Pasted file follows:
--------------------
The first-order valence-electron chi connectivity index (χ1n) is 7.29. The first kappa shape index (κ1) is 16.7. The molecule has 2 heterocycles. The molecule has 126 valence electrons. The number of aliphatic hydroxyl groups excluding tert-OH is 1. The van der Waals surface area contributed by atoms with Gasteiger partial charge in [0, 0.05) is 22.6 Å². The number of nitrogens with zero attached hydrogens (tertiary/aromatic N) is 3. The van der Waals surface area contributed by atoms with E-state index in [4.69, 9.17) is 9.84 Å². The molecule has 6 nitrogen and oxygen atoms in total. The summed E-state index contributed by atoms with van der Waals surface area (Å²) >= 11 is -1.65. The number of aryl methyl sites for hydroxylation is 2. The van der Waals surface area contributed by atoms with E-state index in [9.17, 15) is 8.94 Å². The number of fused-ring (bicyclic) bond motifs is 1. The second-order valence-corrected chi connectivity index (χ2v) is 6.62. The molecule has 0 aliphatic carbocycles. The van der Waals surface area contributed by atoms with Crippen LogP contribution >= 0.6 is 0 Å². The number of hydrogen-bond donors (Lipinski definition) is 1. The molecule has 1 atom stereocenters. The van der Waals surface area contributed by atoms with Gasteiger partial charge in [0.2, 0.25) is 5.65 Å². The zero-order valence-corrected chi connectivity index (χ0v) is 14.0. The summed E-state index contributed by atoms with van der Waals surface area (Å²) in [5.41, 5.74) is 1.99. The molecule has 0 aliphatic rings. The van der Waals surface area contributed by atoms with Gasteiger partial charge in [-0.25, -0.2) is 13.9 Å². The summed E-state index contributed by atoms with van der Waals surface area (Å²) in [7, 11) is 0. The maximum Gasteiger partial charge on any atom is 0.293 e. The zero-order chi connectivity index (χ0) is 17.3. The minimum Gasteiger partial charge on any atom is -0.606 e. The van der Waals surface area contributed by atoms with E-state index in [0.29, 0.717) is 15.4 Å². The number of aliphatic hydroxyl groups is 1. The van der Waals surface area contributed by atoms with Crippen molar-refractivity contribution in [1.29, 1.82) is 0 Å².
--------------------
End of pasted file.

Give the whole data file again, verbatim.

The first-order valence-electron chi connectivity index (χ1n) is 7.29. The first kappa shape index (κ1) is 16.7. The molecule has 2 heterocycles. The molecule has 126 valence electrons. The number of aliphatic hydroxyl groups excluding tert-OH is 1. The van der Waals surface area contributed by atoms with Gasteiger partial charge in [0, 0.05) is 22.6 Å². The number of nitrogens with zero attached hydrogens (tertiary/aromatic N) is 3. The van der Waals surface area contributed by atoms with E-state index in [4.69, 9.17) is 9.84 Å². The molecule has 6 nitrogen and oxygen atoms in total. The summed E-state index contributed by atoms with van der Waals surface area (Å²) >= 11 is -1.65. The number of aryl methyl sites for hydroxylation is 2. The van der Waals surface area contributed by atoms with E-state index in [9.17, 15) is 8.94 Å². The number of fused-ring (bicyclic) bond motifs is 1. The second-order valence-corrected chi connectivity index (χ2v) is 6.62. The molecule has 0 aliphatic carbocycles. The van der Waals surface area contributed by atoms with Crippen LogP contribution >= 0.6 is 0 Å². The number of hydrogen-bond donors (Lipinski definition) is 1. The molecule has 1 atom stereocenters. The van der Waals surface area contributed by atoms with Gasteiger partial charge in [0.2, 0.25) is 5.65 Å². The zero-order valence-corrected chi connectivity index (χ0v) is 14.0. The summed E-state index contributed by atoms with van der Waals surface area (Å²) in [5.41, 5.74) is 1.99. The molecule has 0 aliphatic rings. The van der Waals surface area contributed by atoms with Gasteiger partial charge in [-0.25, -0.2) is 13.9 Å². The summed E-state index contributed by atoms with van der Waals surface area (Å²) in [7, 11) is 0. The maximum Gasteiger partial charge on any atom is 0.293 e. The zero-order chi connectivity index (χ0) is 17.3. The minimum Gasteiger partial charge on any atom is -0.606 e. The van der Waals surface area contributed by atoms with E-state index in [0.29, 0.717) is 15.4 Å². The number of aliphatic hydroxyl groups is 1. The van der Waals surface area contributed by atoms with Crippen molar-refractivity contribution in [1.29, 1.82) is 0 Å².